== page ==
anonymous Aug 2, 2011 6:21am

    Thanks Kate! You should come and join us next summer to get certified! Thanks for reading and for your energy! Namaste!

anonymous Aug 2, 2011 12:53pm

Thanks Yogin5! Yes, a reality for sure is cost. It is an investment no doubt. As a studio owner, I understand the need to keep it all financially viable. In our training program this year we spent several sessions on the business of yoga and walk the students through a real-life business plan where they have to take into consideration real costs, etc. This kind of real-life activity has proven to be very valuable. Thanks for the feedback and suggestions!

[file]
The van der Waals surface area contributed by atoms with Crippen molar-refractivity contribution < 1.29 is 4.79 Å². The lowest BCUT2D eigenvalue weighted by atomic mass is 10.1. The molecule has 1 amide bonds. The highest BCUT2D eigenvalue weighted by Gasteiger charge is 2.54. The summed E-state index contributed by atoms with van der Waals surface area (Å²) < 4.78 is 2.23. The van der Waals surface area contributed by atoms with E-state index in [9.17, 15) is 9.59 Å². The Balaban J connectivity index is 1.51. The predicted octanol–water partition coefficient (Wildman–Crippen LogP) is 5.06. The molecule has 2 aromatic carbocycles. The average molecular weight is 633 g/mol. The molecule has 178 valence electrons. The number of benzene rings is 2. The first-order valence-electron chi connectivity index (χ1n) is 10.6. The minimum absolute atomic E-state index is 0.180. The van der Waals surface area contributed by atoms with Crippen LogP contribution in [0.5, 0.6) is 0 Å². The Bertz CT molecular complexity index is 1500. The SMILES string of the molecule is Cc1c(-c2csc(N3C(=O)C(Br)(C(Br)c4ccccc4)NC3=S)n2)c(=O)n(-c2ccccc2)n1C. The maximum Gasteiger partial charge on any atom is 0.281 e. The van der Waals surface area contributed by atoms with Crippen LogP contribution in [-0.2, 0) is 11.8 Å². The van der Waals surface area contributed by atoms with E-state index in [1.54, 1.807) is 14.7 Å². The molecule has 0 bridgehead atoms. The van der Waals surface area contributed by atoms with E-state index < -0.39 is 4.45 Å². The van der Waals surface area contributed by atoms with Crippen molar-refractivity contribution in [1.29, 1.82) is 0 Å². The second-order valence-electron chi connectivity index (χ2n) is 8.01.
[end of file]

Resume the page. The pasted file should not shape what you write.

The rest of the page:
anonymous Aug 2, 2011 9:06pm

this is so true!

I counsel teachers to add in this as an investment, and how will they get their return on investment? it's absolutely necessary to think about that!

anonymous Aug 3, 2011 2:19pm

Kelli: as a yoga teacher (part-time now after a few years of full-time) can you tell me why teacher training costs so much? I took my Hatha teacher training in 2005 and paid $2500. I understand it is now even more. I've checked around at studios throughout my small Canadian city and see most charge roughly the same amount. Who came up with this $$ amount? Even an academic course at university doesn't cost so much. What gives?

Any insights would be helpful.